Sacopulos agrees, suggesting you can de-identify a chart or record of service and ask the applicant to code it. “It’s the modern day equivalent of a typing test,” he quips, and “it’s fair, because you’re testing them on what they will do.”

2 Be diligent with billing services

Some offices may find it better meets their needs and resources to outsource billing and coding to a different entity rather than handle it in-house.

Sacopulos cautions that too often people think that outsourcing the task means they aren’t responsible anymore. “They think they’ve taken their problem and made it someone else’s,” says Sacopulos. But that billing company is legally your agent, doing things on your behalf, he warns. So you can’t say it’s all their fault if something is done incorrectly. “Legally you are responsible for the acts of your agent,” advises Sacopulos. With that in mind, here are some tips Sacopulos offers when selecting an outside entity to handle your coding and billing:

  • Do a background check on the company. That includes a litigation search to see if they have been sued, as well as a search with the Better Business Bureau. You can also check with your secretary of state to see if complaints or issues exist with regard to this company.
  • Make sure you have “a good written agreement with them that indemnifies you if there’s a problem.”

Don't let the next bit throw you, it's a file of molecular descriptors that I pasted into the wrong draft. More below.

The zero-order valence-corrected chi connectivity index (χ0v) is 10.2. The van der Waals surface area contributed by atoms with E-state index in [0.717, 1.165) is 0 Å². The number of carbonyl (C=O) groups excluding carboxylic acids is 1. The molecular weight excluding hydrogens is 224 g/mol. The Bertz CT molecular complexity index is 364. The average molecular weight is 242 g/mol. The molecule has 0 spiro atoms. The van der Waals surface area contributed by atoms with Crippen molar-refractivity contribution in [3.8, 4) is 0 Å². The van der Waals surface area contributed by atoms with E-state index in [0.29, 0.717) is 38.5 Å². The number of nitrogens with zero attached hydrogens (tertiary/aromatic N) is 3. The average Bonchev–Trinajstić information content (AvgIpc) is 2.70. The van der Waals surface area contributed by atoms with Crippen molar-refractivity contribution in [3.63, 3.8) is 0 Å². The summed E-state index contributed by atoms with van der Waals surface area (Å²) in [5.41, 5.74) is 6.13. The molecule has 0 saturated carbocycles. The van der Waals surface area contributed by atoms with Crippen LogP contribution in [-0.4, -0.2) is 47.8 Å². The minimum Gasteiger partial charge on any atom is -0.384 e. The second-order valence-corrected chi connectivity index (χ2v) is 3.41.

• Just because the contract says you are indemnified doesn’t necessarily guarantee you are protected. You also need to make sure the company has the resources to make good on that indemnification, warns Sacopulos. So make sure they are bonded and have appropriate insurance coverage, he advises. Be sure the entity has the financial resources to cover their commitment to you.

3 Establish a plan

Whether billing is done in-house or outsourced, providers are legally on the hook for how coding and billing is handled by employees or the billing service. So you don’t want either coding and billing entity to act independently and make ad hoc decisions. There should be clear expectations, written protocols, and a process for how coding and billing issues or concerns will be addressed.

This starts with a plan, says Sacopulos. It could be part of your medical office’s general compliance plan or it could be a specific coding and billing policy or procedure. But every medical office should have “an actual written document that everyone can look at and be on same page,” recommends Sacopulos. Don’t think just the coding and billing staff need to be aware of and familiar with this plan. “It needs to address the whole group—it must show everyone’s responsibilities,” he says.